SAN FRANCISCO – Facebook asked its 1 billion members Monday to vote on an overhaul of privacy and other policies in what may be the last binding referendum of its kind at the huge social network.
The social media giant, which has drawn fresh fire from privacy activists for the proposed changes on how it manages users’ data, said the poll will be binding only if it gets responses from 30 percent of members — or 300 million people.
“We’ve heard from many of you through our comment process. We are grateful that you took the time to share your thoughts,” Elliot Schrage, Facebook’s vice president of communications, said in a post on the company’s governance site.
The proposed changes unveiled last month could end the voting process. It could also permit sharing of information with its newly acquired photo-sharing service, Instagram.
Additionally, the changes will make it easier for advertisers and others to send messages on Facebook, limiting users’ control, according to privacy rights groups.
Activists have raised a ruckus, saying the new policies, if implemented, could violate some laws or Facebook’s agreement with U.S. regulators earlier this year after complaints from privacy groups.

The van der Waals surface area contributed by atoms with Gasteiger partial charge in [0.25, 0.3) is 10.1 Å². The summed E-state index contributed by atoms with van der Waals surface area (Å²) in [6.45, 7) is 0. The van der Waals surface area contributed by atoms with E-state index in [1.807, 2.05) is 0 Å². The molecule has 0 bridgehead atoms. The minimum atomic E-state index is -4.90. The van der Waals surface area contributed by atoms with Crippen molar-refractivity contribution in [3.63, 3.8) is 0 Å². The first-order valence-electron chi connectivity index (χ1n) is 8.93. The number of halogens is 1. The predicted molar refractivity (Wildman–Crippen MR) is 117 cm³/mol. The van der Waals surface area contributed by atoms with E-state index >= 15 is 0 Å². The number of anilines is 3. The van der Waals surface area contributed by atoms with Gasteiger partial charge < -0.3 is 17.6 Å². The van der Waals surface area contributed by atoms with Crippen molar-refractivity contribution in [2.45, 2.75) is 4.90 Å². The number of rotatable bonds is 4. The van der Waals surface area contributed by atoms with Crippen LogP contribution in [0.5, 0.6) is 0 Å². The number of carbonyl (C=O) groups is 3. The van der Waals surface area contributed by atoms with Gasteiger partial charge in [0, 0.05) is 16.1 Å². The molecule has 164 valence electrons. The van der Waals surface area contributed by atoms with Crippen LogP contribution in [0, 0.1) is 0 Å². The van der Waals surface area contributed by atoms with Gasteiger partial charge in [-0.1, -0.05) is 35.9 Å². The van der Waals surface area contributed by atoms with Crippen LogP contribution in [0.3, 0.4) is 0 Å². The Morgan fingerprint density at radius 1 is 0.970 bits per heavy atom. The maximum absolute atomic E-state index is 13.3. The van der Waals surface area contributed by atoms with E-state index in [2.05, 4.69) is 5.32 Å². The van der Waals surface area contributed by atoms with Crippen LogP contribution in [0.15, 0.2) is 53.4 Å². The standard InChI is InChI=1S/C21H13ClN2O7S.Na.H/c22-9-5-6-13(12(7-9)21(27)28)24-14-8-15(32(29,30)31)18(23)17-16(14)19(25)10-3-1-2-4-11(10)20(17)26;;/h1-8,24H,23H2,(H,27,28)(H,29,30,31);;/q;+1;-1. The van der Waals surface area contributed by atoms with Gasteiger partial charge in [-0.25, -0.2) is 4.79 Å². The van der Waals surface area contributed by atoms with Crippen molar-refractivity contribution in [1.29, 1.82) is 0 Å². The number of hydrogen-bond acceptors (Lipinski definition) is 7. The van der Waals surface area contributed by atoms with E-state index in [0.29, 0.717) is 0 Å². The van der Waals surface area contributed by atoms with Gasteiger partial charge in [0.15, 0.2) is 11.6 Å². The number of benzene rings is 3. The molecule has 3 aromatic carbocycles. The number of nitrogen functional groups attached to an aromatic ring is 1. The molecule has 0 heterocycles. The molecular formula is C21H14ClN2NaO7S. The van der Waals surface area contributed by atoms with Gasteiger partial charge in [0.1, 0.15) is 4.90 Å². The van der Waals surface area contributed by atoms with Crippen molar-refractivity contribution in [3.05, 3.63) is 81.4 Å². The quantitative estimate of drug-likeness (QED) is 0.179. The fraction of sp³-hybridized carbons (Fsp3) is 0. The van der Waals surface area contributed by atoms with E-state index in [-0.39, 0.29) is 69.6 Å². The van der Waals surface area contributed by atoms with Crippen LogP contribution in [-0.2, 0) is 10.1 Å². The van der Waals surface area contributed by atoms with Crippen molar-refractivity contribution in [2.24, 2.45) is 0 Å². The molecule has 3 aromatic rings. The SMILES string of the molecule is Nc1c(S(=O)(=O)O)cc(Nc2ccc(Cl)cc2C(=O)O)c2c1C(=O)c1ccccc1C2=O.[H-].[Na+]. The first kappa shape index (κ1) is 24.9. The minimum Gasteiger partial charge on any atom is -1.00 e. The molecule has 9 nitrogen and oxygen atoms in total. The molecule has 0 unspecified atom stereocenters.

Schrage said one aspect of its proposed data-sharing policy was revised “to make it clear that the sharing of information among our affiliates is and will be done in compliance with all applicable laws, and where additional consent of our users is required, we will obtain it.”
But before finalizing the changes, he said there will be a vote, possibly the last of its kind.
Facebook said in a message to users last month that the vote system — implemented in 2009 — “resulted in a system that incentivized the quantity of comments over their quality.”
“Therefore, we’re proposing to end the voting component of the process in favor of a system that leads to more meaningful feedback and engagement,” Facebook said last month.
Facebook kicked off the vote at midday Monday , and will end it in a week, on Dec. 10. “As stated in both policies, if more than 30 percent of all active registered users vote, the results will be binding,” Schrage said. “If turnout is less than 30 percent, the vote will be advisory.”
The voting will be done via a Facebook application from a third-party service provider.
“An independent auditor will examine the vote tabulation to further ensure accurate results,” Schrage said.
The furor highlights Facebook’s quandary on how it can monetize data from its 1 billion users worldwide by sharing information and still live up to its pledge to protect privacy. Facebook’s stock price has tumbled since its market debut in May at $38 a share, in part due to concerns over ad and revenue growth.